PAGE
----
This chapter assesses and contextualizes a cluster of scientific neo-Latin verse which came to birth and flourished in the age of the Enlightenment. Focusing on Thomas Bisse (Microscopium; Machina Pneumatica), Henry Stephens (Machina Pneumatica), Joseph Addison (Barometri Descriptio), and Thomas Gray (Luna Habitabilis), it argues that the "invention" of such scientific instruments as the vacuum pump, the microscope, the barometer, and the telescope was cleverly mirrored by the quasi-humanistic "inventiveness" of neo-Latin poets of the age. In essence the achievements of “New Science” prompted their celebration in “New Latin” – in a neo-Latin poetic voice that imaginatively appropriated the language of classical didactic poetry in general, and of Lucretius and Virgil in particular.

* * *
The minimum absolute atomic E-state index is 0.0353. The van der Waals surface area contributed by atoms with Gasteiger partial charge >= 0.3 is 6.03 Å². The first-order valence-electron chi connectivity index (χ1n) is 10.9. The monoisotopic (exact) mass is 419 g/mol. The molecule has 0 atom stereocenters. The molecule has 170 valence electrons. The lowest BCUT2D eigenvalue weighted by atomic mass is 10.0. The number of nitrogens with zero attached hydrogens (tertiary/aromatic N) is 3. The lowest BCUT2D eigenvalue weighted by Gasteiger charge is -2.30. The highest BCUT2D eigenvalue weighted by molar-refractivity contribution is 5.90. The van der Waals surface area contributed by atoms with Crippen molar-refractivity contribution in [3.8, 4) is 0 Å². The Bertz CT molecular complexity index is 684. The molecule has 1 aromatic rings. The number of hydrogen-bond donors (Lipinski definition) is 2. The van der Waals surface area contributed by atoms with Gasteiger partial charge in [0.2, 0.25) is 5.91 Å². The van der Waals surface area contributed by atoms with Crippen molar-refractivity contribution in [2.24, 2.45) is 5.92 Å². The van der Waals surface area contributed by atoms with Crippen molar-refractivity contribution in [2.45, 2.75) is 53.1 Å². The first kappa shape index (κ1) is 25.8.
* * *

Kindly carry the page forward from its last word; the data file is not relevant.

|Title of host publication||Latin in the Age of Enlightenment: Knowledge, Identity, and Innovation|
|Editors||Yasmin Haskell, Laurence Brockliss, Floris Verhaart|
|Place of Publication||Oxford|
|Publisher||Oxford University Press|
|Publication status||Accepted - 2020|
|Name||Oxford University Studies in the Enlightenment|
Haan, E. (Accepted/In press). ‘Humanism and Scientific Invention in Neo-Latin Poetry of Enlightenment England’. In Y. Haskell, L. Brockliss, & F. Verhaart (Eds.), Latin in the Age of Enlightenment: Knowledge, Identity, and Innovation (Oxford University Studies in the Enlightenment). Oxford University Press.